Ruhollah Khomeini was a man of religious faith and revolutionary fervor, committed to waging jihad until, in his words, “the writ of Islam is obeyed in every country in the world.” But when he took power in Iran in 1979, the U.S. ambassador to the U.N., Andrew Young, described him as “some kind of saint.” The U.S. ambassador in Tehran, William Sullivan, compared him to Mohandas Gandhi, the pacifist leader of the Indian independence movement. A State Department spokesman worried about the possibility of a military coup that “would blow away the moderates and invite the majority to unite behind a radical faction.”
A few months later, the seizure of the American Embassy and the holding — not to mention the brutal mistreatment — of diplomatic hostages illustrated how far off the mark those analyses had been. Yet the search for the elusive Iranian moderate theocrat has continued unabated ever since.
Elections at the end of February have apparently bolstered the position of President Hassan Rouhani. Though sophisticated and pragmatic, “Rouhani is not a moderate, he is a hard-liner.” Those words were recently spoken by Wendy Sherman, former undersecretary of state who served as President Obama’s lead negotiator on the Iran nuclear agreement, the Joint Comprehensive Plan of Action.
Did the elections at least represent, as The New York Times asserted, “a serious setback for the conservative Islamic establishment, headed by the supreme leader, Ayatollah Ali Khamenei?” The evidence is unconvincing.
Ayatollah Khamenei became supreme leader in 1989, following the death of Ayatollah Khomeini, who had established a system of governance — velayat-e faqih, or Guardianship of the Islamic Jurist — that fuses, rather than separates, mosque and state. The supreme leader must be a cleric and an expert in religious law. His edicts cannot be appealed. He commands all branches of government — executive, legislative and judicial — as well as the military, including the elite Islamic Revolutionary Guard Corps. There are neither checks nor balances.
Iran’s most powerful governmental body is the Guardian Council. Its 12 members are not elected. Six are appointed directly by the supreme leader, and six are proposed by the judiciary and approved by the Majles, the Iranian Parliament.
In last month’s elections, Iranians cast ballots for the Majles. Candidate had to have been approved by the Guardian Council and those seen as reformists or moderates were disqualified. Legislation passed by the Majles must pass muster with the Guardian Council as well.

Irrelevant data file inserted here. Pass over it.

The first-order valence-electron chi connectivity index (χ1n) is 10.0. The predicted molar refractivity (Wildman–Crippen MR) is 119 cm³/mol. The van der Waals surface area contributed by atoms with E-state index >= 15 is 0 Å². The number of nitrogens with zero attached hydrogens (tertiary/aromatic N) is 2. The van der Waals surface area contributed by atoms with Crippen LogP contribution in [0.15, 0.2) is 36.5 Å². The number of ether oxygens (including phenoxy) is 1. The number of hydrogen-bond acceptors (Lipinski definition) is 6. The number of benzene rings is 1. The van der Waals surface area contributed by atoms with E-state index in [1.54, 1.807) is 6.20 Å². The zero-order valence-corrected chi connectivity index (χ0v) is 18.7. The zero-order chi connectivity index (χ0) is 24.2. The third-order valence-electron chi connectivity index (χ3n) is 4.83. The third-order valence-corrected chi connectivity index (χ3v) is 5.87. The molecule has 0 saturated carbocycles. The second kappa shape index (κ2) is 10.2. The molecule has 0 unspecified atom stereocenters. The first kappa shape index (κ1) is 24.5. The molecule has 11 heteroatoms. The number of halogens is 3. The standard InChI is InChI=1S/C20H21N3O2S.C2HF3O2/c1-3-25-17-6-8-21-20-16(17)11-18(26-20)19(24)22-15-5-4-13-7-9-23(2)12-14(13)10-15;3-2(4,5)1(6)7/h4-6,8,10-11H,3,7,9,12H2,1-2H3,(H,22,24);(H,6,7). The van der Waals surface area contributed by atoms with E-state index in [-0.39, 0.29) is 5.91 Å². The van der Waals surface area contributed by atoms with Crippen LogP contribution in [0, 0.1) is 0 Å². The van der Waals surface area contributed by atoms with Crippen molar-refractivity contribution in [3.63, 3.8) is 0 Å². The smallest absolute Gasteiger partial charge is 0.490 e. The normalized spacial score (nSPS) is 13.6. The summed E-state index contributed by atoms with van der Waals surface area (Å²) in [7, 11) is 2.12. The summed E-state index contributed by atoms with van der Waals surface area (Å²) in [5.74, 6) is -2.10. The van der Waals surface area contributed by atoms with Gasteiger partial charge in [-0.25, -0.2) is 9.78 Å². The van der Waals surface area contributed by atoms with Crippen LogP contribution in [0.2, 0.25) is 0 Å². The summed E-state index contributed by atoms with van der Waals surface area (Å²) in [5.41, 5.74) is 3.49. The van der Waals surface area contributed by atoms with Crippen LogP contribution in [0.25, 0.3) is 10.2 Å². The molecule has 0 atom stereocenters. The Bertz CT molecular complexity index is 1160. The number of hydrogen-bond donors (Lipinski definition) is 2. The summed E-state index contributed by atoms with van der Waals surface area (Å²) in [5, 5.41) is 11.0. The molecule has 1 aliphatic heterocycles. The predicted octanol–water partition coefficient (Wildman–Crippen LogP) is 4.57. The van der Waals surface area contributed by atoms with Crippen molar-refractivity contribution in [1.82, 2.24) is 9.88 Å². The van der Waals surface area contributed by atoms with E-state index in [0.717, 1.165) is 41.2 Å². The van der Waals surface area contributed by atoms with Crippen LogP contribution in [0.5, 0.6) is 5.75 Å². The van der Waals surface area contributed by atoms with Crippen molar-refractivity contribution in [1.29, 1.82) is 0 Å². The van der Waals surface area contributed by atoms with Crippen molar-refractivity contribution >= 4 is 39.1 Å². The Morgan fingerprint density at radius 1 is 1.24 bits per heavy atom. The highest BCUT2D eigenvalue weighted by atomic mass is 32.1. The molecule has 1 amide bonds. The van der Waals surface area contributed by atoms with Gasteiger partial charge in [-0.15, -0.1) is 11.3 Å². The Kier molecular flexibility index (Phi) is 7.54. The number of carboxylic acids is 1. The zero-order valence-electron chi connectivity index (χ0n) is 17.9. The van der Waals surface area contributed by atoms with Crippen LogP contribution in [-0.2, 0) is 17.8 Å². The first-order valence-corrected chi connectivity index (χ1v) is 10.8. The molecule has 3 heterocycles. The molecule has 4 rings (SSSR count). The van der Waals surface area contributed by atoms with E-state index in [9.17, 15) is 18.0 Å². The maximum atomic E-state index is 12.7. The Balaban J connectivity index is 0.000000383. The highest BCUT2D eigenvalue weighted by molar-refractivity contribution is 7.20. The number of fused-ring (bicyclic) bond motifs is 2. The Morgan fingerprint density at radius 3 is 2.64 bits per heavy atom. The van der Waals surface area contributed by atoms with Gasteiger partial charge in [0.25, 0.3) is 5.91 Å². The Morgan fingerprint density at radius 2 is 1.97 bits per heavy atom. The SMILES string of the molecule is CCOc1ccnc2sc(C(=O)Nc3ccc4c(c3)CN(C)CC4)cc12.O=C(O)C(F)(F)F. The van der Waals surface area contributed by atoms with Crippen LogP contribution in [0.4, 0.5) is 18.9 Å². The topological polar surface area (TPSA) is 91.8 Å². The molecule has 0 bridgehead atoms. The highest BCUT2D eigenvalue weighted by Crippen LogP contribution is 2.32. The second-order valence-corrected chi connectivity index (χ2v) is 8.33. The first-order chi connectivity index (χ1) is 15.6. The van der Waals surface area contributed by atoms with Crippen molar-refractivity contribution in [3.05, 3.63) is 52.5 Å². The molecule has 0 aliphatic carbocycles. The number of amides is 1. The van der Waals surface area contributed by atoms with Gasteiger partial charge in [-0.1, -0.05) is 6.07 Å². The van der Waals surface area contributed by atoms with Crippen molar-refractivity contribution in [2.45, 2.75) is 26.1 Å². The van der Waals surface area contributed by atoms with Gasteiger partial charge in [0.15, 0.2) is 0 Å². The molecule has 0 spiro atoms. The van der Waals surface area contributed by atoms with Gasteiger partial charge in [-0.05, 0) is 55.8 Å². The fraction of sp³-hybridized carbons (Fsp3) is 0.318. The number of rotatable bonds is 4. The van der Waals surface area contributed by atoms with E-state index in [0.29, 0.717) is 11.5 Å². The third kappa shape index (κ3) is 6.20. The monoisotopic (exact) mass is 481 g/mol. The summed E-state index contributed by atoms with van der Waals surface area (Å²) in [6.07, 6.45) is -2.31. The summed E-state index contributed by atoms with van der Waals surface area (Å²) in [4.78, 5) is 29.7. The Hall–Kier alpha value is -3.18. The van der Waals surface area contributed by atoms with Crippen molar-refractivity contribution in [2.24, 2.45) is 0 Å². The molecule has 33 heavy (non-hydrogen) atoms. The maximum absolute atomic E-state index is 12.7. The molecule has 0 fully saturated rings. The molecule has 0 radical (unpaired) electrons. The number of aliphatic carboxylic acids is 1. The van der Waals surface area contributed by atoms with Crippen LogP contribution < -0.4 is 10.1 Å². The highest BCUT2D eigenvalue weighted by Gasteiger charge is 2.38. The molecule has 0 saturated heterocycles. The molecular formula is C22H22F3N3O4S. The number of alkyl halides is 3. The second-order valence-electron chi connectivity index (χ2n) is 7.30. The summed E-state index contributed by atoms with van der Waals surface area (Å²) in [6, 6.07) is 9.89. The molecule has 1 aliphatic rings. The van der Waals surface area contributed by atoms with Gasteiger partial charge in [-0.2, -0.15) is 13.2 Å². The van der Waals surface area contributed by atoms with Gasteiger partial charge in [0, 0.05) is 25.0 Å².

Iranians also voted for the Assembly of Experts, clerics whose most important responsibility will be to choose the next supreme leader following the death of Ayatollah Khamenei, who is 76 and said to be in poor health. Candidates for this body, too, must have Guardian Council approval — which means reformists and moderates need not apply.
Nevertheless, as noted by Saeed Ghasseminejad, my colleague at the Foundation for Defense of Democracies, numerous media reports have made it appear that “disqualified reformists somehow rose from the dead and dominated the elections. The results, however, show that in the Assembly of Experts, the radicals won 75 percent of the seats while the rest were shared by independents and the pragmatic alliance led by Rouhani and ex-presidents Hashemi Rafsanjani and Mohammad Khatami.”
Mr. Rouhani, you may recall, was elected president in 2013, four years after a blatantly rigged presidential election led to a mass uprising that was ruthlessly suppressed. Then, as now, Mr. Rouhani was widely praised for his supposed moderation. Britain’s Guardian newspaper predicted that Iran was “on the brink of an extraordinary political transformation.” In truth, the human rights situation has only grown worse and support for terrorists abroad has increased. Mr. Rouhani was never the supreme leader’s rival. He has been instead the supreme leader’s loyal servant and adviser.
We can surmise that he has counseled the supreme leader to adopt a policy of strategic patience, building Iran’s economic and military strength at a time when he perceives — not without justification — increasing European and American weakness.
The nuclear deal should be seen in this light. It brings the regime front-loaded benefits in return for a pledge to delay — not end — the nuclear weapons program whose existence the regime has never acknowledged.
So are there no moderates in Iran? On the contrary, there’s every reason to believe that most Iranians view Americans kindly, are tired of being ruled by firebrand divines, would rather not see Iranian oil wealth lavished on Syrian dictator Bashar Assad, Hezbollah and other terrorist groups, and would welcome more freedom.
But most Iranians are powerless. Despite what much of the media has been telling you, Iran’s elections haven’t changed that — and never will. The Islamic Republic of Iran is not very republican; its version of Islam is Khomeinist — repressive, aggressive and implacably anti-American.
Within Iran’s ruling elite, there are serious differences over how to achieve the goals of the Islamic revolution: Hardliners disagree with ultra-hardliners and both disagree with pragmatists.
But on the goals themselves there is consensus. All envision Iran becoming the Middle East’s new master. All want to see the “arrogant” United States humbled. All agree with Ayatollah Khomeni, who said in December 1979: “In the revolution that was achieved in Iran, people were screaming that they wanted Islam; these people did not rise up so their country could have democracy.” It is the task of Iran’s theocrats to make sure they never do. To believe otherwise is wishful thinking, a poor substitute for analysis.
⦁ Clifford D. May is president of the Foundation for Defense of Democracies and a columnist for The Washington Times.
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